6. Reach out for support for those painful truths from someone you trust to see you clearly and accept all of you.  The desire to isolate and not let anyone in on things that you, yourself don’t want to admit to is strong, but it is counter productive. After they are fully present with the painful reality, solicit their help to focus on an actual solution to what you now see is the actual reality.
  7. Recognize that shame is literally the heart of denial.  You do not want to admit to unpleasant truths because if you did and especially if people around you saw or knew those truths, you and they would see you as not good enough or less than or unworthy and you would have to feel shame.  Shame is the emotion that you want to escape from at all costs.  Because this is the case, first you have to really let yourself feel shame because your unwillingness to do so, is what is keeping you trapped in denial.  Then, watch my video on YouTube titled: How To Overcome Shame.
  8. Feel your body when you go into defense and you tense up.  Chances are if denial is your coping mechanism, it will be what you start doing if you feel threatened.  So, when you feel that happening, close your eyes and ask yourself, how does this make me feel ashamed?  This is the backdoor to get through your own denial.  If you wish, you can explain to your loved ones that you struggle with shame so much that you are likely to go straight into denial if they express something in a way that directly implies that something is wrong with you.  See if they are willing to communicate it in another way so that getting on the same page is easier because you will not defend yourself with denial.  Instead you will be receptive enough to accommodate their reality.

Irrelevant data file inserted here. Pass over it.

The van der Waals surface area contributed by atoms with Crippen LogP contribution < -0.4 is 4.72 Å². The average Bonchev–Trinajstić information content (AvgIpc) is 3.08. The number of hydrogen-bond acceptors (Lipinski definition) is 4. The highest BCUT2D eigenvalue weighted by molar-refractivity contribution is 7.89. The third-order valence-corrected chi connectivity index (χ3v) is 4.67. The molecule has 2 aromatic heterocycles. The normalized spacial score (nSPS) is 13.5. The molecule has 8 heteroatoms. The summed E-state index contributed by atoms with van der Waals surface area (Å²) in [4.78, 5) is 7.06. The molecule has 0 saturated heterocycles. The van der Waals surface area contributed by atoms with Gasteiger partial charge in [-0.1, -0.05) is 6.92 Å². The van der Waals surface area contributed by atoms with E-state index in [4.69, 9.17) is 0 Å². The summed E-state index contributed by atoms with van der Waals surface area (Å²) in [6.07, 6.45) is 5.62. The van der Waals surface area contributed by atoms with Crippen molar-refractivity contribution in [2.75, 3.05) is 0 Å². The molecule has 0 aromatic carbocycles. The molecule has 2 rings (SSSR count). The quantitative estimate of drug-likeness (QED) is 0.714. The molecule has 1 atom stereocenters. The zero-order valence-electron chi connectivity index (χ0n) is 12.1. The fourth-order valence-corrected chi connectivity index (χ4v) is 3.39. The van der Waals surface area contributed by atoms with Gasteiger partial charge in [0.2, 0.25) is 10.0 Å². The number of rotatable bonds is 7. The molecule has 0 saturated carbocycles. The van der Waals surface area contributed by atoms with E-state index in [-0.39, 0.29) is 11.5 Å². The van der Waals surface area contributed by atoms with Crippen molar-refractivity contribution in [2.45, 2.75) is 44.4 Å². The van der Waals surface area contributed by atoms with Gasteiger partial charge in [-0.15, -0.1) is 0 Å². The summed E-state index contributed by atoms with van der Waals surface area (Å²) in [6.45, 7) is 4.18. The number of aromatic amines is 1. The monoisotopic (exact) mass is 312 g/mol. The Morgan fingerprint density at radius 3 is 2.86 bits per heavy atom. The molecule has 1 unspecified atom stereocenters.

9. Recognize that even though you love control, when you are in denial, you are in fact giving up control.  By not accepting the reality of something unpleasant, you can’t do anything about it.  Eventually, it will get out of hand and take its own course with or without your consent.
  10. Watch my video on YouTube titled:  How To Let Go Of a Coping Mechanism and take the steps I outline in that video for denial specifically.

Be brave enough to face your life.  Realizing that you have been in denial and then using the acceptance of the painful truth you were denying to actually take inspired action is the key to a deliberately created life.  You will be amazed about how effective the things you do from that set point are to create genuine and lasting improvements.  You will be amazed at how much better your relationship with yourself will become.  And you will be blown away at how harmonious your relationships can actually be.